By SUNIL RAO
Newly minted Minister of Citizenship, Immigration and Multiculturalism, Christopher ‘Chris’ A. Alexander, has set himself an ambitious agenda.
“(My predecessor) Jason Kenney has set a high standard,” he admitted. But literally days into the job, he’s beginning to prove himself no slouch either.
Topping his agenda is no less a task than a thorough revamp of our Citizenship Act.
“We first got our Citizenship Act in 1947, and since then there’s been only one major update, under Trudeau, in 1977. So that is a priority for me,” he stated.
Then he added: “People want to know what programs are ongoing, and what comes next — and for me, my three main questions are: tackling the backlog for family reunification; moving more closely to an EoI (Expression of Interest) model; and fixing the investors’ program.”
Alexander was meeting members of the Indo-Canada Chamber of Commerce on a bright, sunny summer Friday afternoon, at an exclusive event on the 35th floor of the Ontario Investment and Trade Centre, which commands an unimpeded view of the Toronto Downtown Bay Street area, where Canada’s corporate elite congregate.
The significance of the venue, and the sun shining brightly onto the wall-to-wall plate-glass windows overlooking the city was not lost on the attendees. As ICCC President Naval Bajaj noted, with a slight smile: “The fact that this meeting with you, Minister, has evoked such a great deal of interest — such that so many people are here, rather than out there, on a Friday afternoon — speaks volumes. We’re committed to working with you, and would like to hear what the priorities are for you, and your ministry.”
Alexander had the floor — and the newly minted minister duly obliged, being unusually candid about putting his cards on the table.
The erstwhile career diplomat who carved out a solid reputation especially as Canada’s first resident ambassador in Kabul, and has among other awards been named as one of Canada’s ‘Top 40 under 40’ in 2006, is known as a centrist.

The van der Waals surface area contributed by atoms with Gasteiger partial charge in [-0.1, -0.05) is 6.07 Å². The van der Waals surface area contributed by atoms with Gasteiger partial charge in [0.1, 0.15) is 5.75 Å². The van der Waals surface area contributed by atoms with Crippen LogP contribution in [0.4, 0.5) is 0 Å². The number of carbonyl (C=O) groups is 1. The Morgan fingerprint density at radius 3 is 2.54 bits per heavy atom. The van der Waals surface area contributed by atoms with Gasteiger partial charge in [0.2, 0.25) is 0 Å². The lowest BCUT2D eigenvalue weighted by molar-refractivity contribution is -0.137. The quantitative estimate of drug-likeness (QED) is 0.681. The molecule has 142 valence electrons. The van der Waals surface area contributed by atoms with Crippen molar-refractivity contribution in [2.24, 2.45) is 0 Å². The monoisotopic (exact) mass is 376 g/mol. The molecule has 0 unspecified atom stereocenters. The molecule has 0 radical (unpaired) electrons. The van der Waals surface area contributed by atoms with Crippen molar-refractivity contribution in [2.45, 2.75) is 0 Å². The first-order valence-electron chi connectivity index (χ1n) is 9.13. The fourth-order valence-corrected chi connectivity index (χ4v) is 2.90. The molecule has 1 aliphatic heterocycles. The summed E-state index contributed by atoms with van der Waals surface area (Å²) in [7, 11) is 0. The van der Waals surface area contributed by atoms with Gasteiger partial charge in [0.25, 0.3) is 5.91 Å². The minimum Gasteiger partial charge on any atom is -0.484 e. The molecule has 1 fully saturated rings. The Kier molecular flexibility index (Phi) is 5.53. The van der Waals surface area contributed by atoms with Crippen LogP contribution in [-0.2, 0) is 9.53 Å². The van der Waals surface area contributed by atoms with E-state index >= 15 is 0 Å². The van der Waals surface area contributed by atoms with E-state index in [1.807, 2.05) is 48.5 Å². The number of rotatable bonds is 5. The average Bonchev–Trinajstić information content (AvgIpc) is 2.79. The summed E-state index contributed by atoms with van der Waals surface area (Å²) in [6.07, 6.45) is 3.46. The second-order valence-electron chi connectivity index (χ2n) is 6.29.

Media reports have quoted him as saying: “The Tories I admire have been people who were committed to nation-building,” not just to fiscal conservatism.
While Canadians have in the relatively short period Alexander’s been in Parliament more often seen him with his elbows up, as Parliamentary Secretary to the often under-fire Minister of Defence Peter McKay, at the ICCC meeting last week they saw the minister presenting a different avatar.
He essentially came across as personable, even charming, while being articulate and well-informed — but most importantly, he appeared forthcoming about the initiatives underway, and willing to entertain new ideas.
Alexander spoke frankly about several of the initiatives currently under discussion — even if at least some of them are likely to prove controversial — indicating in which direction Canada’s immigration drive appears headed.
• The EoI model:
Canada could well subsume all immigration worker programs under an Expression of Interest model.
“That gives prospective immigrants a strong degree of certainty that they’re skills are actually needed. And it would reduces the time people would take, from getting off the plane to getting into the workforce — literally from years down to months.”
So if a prospective immigrant has a job waiting here, it could be a shoo-in. If not — it isn’t as if our doors are slammed shut… but still, good luck with that.
• The Investors’ Program:
The government says this has proven problematic since several immigrants coming in under the program may not have respected the terms of the visa under which they came in.
“But our Start-Up Visa for Entrepreneurs has been received enthusiastically in Silicon Valley — if not by the US Government — and we will pilot similar such programs in India and elsewhere.”
This new stream requires entrepreneurs to have won either angel investment of $75,000 or venture capital funding of $200,000 for their new start-ups, to be eligible for a Canadian visa.
• Extending the PR period: